For many years the defense and intelligence communities have relied upon a concept called gamification to test concepts, strategies, and potential outcomes in various scenarios via computer simulation. They have found that gamification heightens interest of the players involved and serves as a stimulus for creativity and interchange of ideas which is vital for keeping an edge. As computers have become faster and more capable and data gathering abilities have has exponentially grown, gamification has become a “go to” process for many involved in the security community. Continue reading “The Gamification Trend in Cybersecurity”
The more digitally interconnected we become in our work and personal lives, the more vulnerable we will become. Mitigating the cyber threats will grow as a priority and requires security awareness and that data be secure and reliable.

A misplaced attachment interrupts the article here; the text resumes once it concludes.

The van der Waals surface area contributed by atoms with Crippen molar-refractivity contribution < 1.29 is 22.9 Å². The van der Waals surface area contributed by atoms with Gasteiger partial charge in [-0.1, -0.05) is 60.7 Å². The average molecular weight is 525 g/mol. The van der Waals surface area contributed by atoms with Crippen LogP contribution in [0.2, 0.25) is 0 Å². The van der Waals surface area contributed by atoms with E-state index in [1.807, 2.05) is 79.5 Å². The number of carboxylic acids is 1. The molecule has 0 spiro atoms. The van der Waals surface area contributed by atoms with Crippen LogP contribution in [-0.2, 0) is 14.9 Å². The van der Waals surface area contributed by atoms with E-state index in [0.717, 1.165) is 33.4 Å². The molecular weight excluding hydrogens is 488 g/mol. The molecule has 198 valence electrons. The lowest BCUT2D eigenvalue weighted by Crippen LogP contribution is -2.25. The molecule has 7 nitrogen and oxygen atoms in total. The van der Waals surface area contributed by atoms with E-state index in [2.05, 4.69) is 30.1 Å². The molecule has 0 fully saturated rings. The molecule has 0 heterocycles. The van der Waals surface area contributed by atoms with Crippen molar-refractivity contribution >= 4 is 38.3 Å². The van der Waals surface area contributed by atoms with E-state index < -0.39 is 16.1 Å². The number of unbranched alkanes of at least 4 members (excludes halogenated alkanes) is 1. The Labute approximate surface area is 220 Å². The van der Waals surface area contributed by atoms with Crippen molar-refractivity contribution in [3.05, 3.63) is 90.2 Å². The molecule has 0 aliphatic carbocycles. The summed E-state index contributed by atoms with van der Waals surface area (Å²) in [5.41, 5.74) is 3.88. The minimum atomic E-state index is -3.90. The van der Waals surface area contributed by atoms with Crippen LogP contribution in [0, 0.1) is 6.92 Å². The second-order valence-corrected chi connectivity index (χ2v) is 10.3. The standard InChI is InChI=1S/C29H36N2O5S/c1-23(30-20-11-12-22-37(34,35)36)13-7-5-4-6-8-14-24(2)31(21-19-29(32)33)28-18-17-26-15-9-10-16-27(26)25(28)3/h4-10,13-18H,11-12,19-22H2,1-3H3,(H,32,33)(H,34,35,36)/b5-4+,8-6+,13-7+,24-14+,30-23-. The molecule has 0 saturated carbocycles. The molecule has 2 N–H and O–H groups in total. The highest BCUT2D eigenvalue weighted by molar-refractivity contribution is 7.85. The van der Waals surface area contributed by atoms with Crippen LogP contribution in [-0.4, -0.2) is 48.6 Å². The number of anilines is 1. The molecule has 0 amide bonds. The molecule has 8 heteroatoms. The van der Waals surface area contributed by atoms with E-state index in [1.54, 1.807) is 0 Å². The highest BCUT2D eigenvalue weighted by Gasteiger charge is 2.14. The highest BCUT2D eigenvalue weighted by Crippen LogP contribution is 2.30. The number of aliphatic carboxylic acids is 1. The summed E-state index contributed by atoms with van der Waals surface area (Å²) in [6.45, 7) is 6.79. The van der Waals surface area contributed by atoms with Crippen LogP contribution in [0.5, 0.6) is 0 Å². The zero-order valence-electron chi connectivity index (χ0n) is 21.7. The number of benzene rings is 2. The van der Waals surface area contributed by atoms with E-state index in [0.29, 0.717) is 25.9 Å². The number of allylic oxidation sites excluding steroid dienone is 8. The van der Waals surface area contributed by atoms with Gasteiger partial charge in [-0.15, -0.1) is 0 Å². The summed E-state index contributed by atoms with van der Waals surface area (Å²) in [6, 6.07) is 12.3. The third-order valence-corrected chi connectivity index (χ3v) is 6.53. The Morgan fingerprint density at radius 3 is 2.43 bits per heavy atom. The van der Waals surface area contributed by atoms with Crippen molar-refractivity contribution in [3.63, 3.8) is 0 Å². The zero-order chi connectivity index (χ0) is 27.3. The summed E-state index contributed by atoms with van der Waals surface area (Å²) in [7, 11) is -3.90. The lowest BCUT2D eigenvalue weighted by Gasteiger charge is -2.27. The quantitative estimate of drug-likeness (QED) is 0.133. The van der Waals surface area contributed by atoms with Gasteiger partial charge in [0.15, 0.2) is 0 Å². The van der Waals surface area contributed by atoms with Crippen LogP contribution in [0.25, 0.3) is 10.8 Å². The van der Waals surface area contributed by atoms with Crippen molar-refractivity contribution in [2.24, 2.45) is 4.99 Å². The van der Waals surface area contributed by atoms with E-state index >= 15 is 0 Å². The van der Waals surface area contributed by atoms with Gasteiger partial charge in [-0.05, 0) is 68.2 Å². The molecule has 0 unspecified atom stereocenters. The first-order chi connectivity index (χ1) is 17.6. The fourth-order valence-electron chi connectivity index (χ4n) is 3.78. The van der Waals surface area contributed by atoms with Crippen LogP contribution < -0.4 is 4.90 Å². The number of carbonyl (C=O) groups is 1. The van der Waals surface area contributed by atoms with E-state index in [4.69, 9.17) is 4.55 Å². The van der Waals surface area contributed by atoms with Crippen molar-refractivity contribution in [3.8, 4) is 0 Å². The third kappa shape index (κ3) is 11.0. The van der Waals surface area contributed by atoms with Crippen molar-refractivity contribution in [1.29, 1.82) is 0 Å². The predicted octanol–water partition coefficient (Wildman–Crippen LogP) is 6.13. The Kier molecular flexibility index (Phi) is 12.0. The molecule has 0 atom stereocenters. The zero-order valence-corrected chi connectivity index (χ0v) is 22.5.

In 2017 we are facing a new and more sophisticated array of physical security and cybersecurity challenges that pose significant risk to people, places and commercial networks. The nefarious global threat actors are terrorists, criminals, hackers, organized crime, malicious individuals, and, in some cases, adversarial nation states. Everyone and anything is vulnerable, and addressing the threats requires incorporating a calculated security strategy.
According to Transparency Market Research, the global homeland security market is expected to grow a market size of $364.44 billion by 2020. A large part of the spending increase over the past year is directly related to cybersecurity in both the public and private sectors. Continue reading “Meeting Growing Security Challenges”
You would be amazed how lightbulbs go off over peoples’ heads when we say “think of cybersecurity like this: network security + information security = data security.” Cybersecurity suddenly seems less threatening.